This game could have quite easily been dubbed, “The Battle of the Inept Offenses”. Both teams struggled to score points throughout the ball game. The Redskins’ won the game because of the play of their Special Teams unit, and of course, their stifling defense. The final score was 17-10 for Washington, and though it wasn’t pretty, it was good enough to earn the 3rd victory of the season for the Redskins.
This continues to be the weakness of this team. Brunell completed only 6 passes out of 17 attempts for a total of 58 yards, including two pass attempts total in the second half. Clinton Portis’ 15-yard pass to Laveranues Coles was the Pro Bowl wide receiver’s first touchdown catch of the season and eclipsed Mark Brunell’s second half passing yards (1-1 for 8 yards). Besides Brunell’s lackluster performance, the pass protection was inconsistent. It seemed Brunell was running on every play. His passes soared over open receivers’ heads and when they were on target, they were dropped. The Skins also had another TD pass negated by a cheap penalty. Other than that, the passing game seems to be clicking rather well. The only positive is that there were no interceptions thrown.
Clinton Portis continues to exhibit the characteristics that the team traded Champ Bailey and a second round pick for. Coach Gibbs is running his slow developing plays like the counter trey a lot less and running from spread formations a lot more. This is allowing Portis to make reads and cutbacks at the line of scrimmage and his 147 yards at 4.3 yards per carry is testament to how successful the running game has become. Portis is consistently the Redskins best offensive player. His 147 yards rushing, 15 yards passing and 11 yards receiving accounted for 75% of the Redskins offense.
The defense continues to shine. Ryan Clark, Cornelius Griffin and the entire secondary looked especially good today. To make a fair analysis, Smoot had a couple of dumb personal fouls called on him that negated otherwise good plays. Also, the entire defense over-played the run on the Lions fourth quarter touchdown pass. Other than that, this was another dominating performance by the Redskins’ defensive unit. This team can win any game because the defense keeps them in it.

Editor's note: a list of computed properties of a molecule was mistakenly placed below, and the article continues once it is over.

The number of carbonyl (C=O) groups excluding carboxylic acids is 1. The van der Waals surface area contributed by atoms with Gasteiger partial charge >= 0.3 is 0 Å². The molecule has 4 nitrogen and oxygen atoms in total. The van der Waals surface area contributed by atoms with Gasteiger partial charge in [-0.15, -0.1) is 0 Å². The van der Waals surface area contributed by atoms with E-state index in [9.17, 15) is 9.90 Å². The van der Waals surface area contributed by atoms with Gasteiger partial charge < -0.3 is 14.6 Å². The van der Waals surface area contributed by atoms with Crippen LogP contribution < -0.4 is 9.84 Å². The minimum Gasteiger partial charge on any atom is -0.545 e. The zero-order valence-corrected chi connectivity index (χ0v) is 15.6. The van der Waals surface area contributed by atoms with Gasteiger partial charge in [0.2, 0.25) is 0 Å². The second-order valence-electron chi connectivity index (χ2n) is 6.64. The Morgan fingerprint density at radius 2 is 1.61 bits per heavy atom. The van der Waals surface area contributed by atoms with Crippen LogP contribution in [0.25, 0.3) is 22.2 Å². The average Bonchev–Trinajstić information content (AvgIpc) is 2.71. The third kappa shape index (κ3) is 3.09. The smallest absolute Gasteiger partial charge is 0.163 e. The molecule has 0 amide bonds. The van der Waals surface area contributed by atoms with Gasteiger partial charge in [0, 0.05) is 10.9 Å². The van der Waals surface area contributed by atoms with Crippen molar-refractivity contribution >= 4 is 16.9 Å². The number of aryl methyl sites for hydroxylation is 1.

This is the unit that won this game. James Thrash was the player of the game. He made two outstanding plays at the goal line, leaping into the end zone and batting the ball back onto the playing field for his teammates to down inside the 5-yard line. He also downed one him self on the two yard line. Add to that, his come from behind tackle to save a kick from being run back for a touchdown and his beautiful 43-yard punt return, which was by far the longest punt return this season for the Redskins, and you have one of the finest special teams performances this team has seen in years.
Tom Tupa also had one of his best days as a Redskin (with some help from Thrash). He averaged 47.9 yards per kick, including 5 of 9 downed inside the 20-yard line. Kimrin had a decent day, nailing a 24-yarder early in the game to give the Skins the lead and hitting the crossbar on a 51 yarder late in the game.
Last but certainly not least, the Special Teams made the play of the game in the third quarter. Taylor Jacobs blocked a Nick Harris punt, and Walt Harris picked up the loose ball and returned it 13 yards to pay dirt. No Redskins team has blocked a punt and returned it for a touchdown since 1982. The Fifth Quarter rarely hands out more than 4 quarters, but the Special Teams deserve a rare exception this week.
The Redskins pulled out a win this week, despite the pathetic passing game. If this team can ever muster even a decent passing game, there’s no telling how good they can be.
Edit: This blog was archived in May of 2016 from our original articles database.It was originally posted by Scott Hurrey